A. A linked list can be both linear and non-linear as a data structure based on the application it is used for. When you use a linked list for access strategies, it is seen as linear. When it is used for data storage, it is seen as non-linear. 

Q. Why is a linked list better than an array? Also, talk about the situations where linked lists or arrays are used.

A. There are several benefits of linked lists over arrays.

  1. Insertion and deletion: Insertion or deletion of nodes is a simpler process, which means linked lists have the upper hand. We generally update only addresses present in the next node pointer. Doing the same thing in an array is more costly because the room must be made for every new element while the current elements need to be shifted. 
  2. Dynamic data structure: A linked list follows a dynamic data structure. Therefore, you don’t need to provide an initial size since the data grows and shrinks at its runtime through deallocating and allocating memory. That being said, an array has size limitations since all the elements are stored statically in the main system memory. 
  3. No memory wastage: A linked list can decrease or increase based on the program’s demands. Memory is also allocated according to the need at hand. Therefore, no memory gets wasted. On the other hand, arrays cause memory wastage.

It is easier to implement a data structure like a queue or stack using linked lists instead of arrays. 

Some instances where linked lists work better than arrays are given below:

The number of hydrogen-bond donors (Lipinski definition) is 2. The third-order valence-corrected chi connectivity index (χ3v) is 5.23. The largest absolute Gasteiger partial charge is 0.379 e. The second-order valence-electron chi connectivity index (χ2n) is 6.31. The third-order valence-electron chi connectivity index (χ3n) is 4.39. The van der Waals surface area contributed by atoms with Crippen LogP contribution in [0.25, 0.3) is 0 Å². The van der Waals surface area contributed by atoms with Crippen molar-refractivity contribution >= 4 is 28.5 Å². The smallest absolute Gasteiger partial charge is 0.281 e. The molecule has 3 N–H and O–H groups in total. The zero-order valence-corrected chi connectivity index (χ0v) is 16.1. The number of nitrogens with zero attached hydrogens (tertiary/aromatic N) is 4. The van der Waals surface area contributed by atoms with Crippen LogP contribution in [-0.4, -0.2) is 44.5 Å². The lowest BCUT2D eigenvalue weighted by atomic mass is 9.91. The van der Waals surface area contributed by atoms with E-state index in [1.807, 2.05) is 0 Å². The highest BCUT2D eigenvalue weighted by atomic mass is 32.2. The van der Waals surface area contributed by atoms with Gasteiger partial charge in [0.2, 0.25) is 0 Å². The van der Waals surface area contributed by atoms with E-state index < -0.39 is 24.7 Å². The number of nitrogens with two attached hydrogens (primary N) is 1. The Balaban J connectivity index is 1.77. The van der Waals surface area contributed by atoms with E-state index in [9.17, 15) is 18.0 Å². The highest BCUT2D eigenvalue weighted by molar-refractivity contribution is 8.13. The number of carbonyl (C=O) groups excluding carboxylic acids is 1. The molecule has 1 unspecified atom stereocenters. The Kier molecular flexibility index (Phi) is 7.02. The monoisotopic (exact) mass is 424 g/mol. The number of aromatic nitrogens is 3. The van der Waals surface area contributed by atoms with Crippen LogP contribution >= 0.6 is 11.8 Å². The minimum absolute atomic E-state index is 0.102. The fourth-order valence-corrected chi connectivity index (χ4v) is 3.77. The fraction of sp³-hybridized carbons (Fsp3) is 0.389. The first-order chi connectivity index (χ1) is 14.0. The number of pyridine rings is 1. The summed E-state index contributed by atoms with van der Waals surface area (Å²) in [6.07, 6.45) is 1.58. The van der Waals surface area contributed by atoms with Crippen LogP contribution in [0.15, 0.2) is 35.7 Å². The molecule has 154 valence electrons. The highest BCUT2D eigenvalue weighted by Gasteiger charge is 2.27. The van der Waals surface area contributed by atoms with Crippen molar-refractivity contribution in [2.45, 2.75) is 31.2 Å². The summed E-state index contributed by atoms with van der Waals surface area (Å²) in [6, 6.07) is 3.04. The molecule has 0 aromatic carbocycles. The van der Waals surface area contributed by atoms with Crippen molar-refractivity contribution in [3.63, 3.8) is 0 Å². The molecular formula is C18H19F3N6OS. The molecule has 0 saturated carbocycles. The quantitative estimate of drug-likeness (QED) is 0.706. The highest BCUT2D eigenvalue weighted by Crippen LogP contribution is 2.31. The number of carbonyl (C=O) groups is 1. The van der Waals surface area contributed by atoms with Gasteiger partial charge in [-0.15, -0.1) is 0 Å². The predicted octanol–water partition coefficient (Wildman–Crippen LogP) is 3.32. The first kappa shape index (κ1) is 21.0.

• When you know in advance the upper limit of the number of elements.
  • When there are several add or remove operations.
  • When there is no large number of random access element requests.
  • When you need to add items in the middle of your list, like when you implement a priority queue.

Some instances where arrays work better than linked lists are:

  • When you need to randomly access or index elements.
  • When you want to know the number of elements beforehand in an array to allocate the appropriate amount of memory.
  • When you need higher speed as you iterate every element in the given sequence. 
  • When you have limitations or restrictions on memory. A filled array uses less memory than a linked list. Every element in an array is the required data, while every node in a linked list needs data along with one or more pointers for other elements in the list. 

Additional Read: Data Analyst Job Description: Responsibilities, Skills Required, and Top Companies Hiring

Q. What is a doubly-linked list? Explain with examples.

A. A doubly-linked list is a complex linked list type. In this type of list, one node has two links. One of them connects to the next node in its sequence and the other connects to its previous node. This enables you to traverse in both directions across data elements. 

Some examples of a doubly-linked list are:

  • A playlist with buttons for previous and next song navigation.
  • Browsers with options to go back or forward from your present page. 
  • The Ctrl/Command + Z and Ctrl/Command + Y functions to undo and redo tasks.

Q. How can you reference all elements in a one-dimensional array?

A. You can access all of a one-dimensional array’s elements via an indexed loop. A counter or timer counts down to 0 from the highest array size (n-1). You can use the loop counter as an array subscript and reference all the items in succession.

Clearing any interview is complex. Practising these data structure interview questions can help you succeed in your next interview. For a more holistic learning, enrol in a data structure training program and prepare for your interview with industry experts.

 Enquire Now 

Armin Vans
Aarav Goel has top education industry knowledge with 4 years of experience. Being a passionate blogger also does blogging on the technology niche.



Please enter your comment!
Please enter your name here
You have entered an incorrect email address!
Please enter your email address here


Submitted Successfully...